You need to ask yourself how to select the specific approach to the marketing problem. This stage dictates how your organization is going to shift to an advanced level. Here, trends are responded to where the significant position within the market is determined, and subsequently, what promotion and communication strategies are adopted to support customer acquisition, conversion, and retention. At least for B2B pharmaceutical marketing, when you wish to expand into new territories, your marketing strategy should demonstrate this desire, for example. It will be best to set up a meeting with all of the key stakeholders and define following these crucial elements: your specific buyer personas, value proposition, and your communication/content strategy.

4. Tactic implications:

You may still be ambiguous with a huge marketing plan, so the needed action is to set out more detail and define a road map to achieve marketing strategies. Throughout the sales funnel or customer journey, each touchpoint and implemented platform will be listed in this section. For instance, you plan to position your brand by a content marketing strategy designed to educate a small aspect of the pharmaceutical vertical about solution alternatives. Hence, The customers can consider your organization as the cheaper yet friendlier alternative to the market leader. In the end, the following will be required:

  • A roadmap of tactics and touchpoints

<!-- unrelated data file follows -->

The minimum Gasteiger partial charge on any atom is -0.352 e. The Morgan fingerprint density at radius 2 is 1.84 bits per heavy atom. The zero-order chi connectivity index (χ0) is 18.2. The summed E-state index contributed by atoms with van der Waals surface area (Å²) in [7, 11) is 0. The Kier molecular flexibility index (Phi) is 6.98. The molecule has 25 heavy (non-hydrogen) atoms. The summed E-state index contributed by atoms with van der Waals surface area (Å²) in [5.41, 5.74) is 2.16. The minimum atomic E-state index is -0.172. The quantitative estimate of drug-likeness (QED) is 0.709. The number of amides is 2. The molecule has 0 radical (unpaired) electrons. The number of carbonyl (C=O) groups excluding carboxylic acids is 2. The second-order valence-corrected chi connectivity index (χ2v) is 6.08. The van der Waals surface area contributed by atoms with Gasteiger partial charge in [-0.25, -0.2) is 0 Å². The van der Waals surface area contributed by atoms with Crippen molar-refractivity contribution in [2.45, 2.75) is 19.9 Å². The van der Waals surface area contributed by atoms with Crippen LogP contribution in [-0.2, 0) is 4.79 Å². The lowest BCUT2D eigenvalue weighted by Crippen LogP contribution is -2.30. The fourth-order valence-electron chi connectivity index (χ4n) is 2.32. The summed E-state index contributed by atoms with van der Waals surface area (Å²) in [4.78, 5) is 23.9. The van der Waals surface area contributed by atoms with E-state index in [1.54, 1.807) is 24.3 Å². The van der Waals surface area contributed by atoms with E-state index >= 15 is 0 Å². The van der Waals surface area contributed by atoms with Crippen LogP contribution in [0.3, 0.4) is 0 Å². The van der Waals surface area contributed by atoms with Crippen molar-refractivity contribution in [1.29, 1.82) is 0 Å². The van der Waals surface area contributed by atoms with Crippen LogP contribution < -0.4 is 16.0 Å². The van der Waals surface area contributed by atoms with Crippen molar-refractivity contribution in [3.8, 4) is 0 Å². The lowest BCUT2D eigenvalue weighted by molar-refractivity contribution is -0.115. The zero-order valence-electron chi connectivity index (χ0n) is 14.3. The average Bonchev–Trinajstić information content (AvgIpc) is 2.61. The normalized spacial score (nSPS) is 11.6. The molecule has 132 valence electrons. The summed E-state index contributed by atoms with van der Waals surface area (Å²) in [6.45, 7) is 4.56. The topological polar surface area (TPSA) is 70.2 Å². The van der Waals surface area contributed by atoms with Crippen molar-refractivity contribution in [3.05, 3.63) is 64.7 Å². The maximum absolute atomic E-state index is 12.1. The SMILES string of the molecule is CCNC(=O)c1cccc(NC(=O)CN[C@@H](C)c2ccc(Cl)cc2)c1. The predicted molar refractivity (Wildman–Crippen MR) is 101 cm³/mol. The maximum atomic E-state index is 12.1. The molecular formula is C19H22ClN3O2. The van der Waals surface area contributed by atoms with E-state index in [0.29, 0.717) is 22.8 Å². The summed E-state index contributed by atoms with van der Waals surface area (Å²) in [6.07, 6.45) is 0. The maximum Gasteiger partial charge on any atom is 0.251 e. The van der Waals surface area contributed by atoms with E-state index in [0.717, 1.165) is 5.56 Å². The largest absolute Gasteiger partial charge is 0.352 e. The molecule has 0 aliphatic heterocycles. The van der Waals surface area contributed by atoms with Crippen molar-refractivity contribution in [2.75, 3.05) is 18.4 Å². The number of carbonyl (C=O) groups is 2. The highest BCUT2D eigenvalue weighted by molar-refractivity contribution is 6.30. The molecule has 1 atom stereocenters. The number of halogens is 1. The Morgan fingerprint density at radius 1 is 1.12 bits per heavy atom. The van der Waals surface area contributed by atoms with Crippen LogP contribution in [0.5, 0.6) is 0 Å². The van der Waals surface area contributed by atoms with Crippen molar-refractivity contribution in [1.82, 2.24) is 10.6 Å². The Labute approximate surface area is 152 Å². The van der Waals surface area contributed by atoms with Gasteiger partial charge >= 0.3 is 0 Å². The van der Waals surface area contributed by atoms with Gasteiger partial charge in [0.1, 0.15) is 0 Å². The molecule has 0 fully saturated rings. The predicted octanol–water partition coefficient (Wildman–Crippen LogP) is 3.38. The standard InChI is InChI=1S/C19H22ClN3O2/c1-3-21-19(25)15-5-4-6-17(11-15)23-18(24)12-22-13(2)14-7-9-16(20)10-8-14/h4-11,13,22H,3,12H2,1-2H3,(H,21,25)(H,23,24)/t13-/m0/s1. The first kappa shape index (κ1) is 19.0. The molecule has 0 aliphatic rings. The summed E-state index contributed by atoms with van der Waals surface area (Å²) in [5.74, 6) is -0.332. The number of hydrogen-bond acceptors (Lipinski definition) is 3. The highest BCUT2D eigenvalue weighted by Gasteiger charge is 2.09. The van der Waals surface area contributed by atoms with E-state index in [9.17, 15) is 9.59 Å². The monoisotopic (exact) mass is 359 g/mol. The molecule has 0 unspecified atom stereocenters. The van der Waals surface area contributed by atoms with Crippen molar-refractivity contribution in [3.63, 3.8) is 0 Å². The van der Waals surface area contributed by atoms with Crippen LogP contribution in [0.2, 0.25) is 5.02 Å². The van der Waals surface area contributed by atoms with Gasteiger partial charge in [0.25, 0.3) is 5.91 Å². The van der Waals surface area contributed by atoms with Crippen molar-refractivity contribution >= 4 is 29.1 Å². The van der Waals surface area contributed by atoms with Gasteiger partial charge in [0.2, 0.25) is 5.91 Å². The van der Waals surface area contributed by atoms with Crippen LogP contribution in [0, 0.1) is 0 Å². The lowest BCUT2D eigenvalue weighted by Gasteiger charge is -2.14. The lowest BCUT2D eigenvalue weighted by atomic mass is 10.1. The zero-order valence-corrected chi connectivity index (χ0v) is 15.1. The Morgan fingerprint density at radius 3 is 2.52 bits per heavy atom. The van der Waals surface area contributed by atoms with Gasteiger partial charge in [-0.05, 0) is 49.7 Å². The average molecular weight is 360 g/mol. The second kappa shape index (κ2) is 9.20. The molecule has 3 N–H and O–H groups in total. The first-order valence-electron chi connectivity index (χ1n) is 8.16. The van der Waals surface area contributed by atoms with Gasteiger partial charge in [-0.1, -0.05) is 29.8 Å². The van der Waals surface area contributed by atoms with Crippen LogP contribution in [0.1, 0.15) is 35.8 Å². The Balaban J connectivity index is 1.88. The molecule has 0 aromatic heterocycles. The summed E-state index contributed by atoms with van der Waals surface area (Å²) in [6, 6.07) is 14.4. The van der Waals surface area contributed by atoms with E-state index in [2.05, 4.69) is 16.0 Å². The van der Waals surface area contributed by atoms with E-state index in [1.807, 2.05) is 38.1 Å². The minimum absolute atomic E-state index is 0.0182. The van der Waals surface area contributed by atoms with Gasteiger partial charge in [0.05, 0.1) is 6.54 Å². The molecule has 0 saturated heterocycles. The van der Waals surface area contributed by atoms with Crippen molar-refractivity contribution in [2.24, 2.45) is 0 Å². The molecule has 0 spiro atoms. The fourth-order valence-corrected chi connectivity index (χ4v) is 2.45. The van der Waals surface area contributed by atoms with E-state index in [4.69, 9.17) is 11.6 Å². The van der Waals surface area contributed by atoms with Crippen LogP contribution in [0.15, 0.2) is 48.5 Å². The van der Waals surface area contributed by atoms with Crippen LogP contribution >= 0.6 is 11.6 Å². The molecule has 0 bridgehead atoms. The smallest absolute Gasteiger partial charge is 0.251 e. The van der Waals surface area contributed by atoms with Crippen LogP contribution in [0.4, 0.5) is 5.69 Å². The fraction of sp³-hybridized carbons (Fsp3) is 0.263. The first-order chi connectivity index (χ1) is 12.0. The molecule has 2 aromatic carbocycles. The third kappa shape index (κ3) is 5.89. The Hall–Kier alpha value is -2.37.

• A review of your media plan and schedule

  • A detailed Gantt chart of all the channels you plan to use.

5. Action Planning:

Ensuring your marketing plan can be executed by cascading to the in-charge people and set the timeline, you need to feature the detailed working out of the tactics to turn your literate plan into real action. Each tactical channel or activity is an essential mini-plan that needs to be managed, with the frequency of posting and specific actions of each channel taken into consideration. Reading about this stage, you are beginning to lose enthusiasm for your marketing plan, which would suggest why this part of the planning process is more likely the weakest for organizations. It usually goes missed entirely. Allocate time and resources to your plan and conduct internal meetings with team members so both you and them are aware of the actions to bring the plan to life.

6. Control:

Remember that continuing development will help build your firm stronger, so you should decide on appropriate methods to evaluate your plan and process since it is a last but not least stage. A key strength of reporting is to be aware of whether you are succeeding or not before it's too late, supporting you with the knowledge and data to build a marketing plan for next year. Most of this process will look at your marketing metrics, including conversion rate, the number of traffic, and lead generations - but it will also include reviewing internal workflows and how the team is performing as a unit.

The logical and straightforward structure, which derives from the situation analysis, can inform accurate decision-making regarding internal capability and external opportunities and threats. SOSTAC model will enable you to reach a destination easier when you are informed about the road you need to take.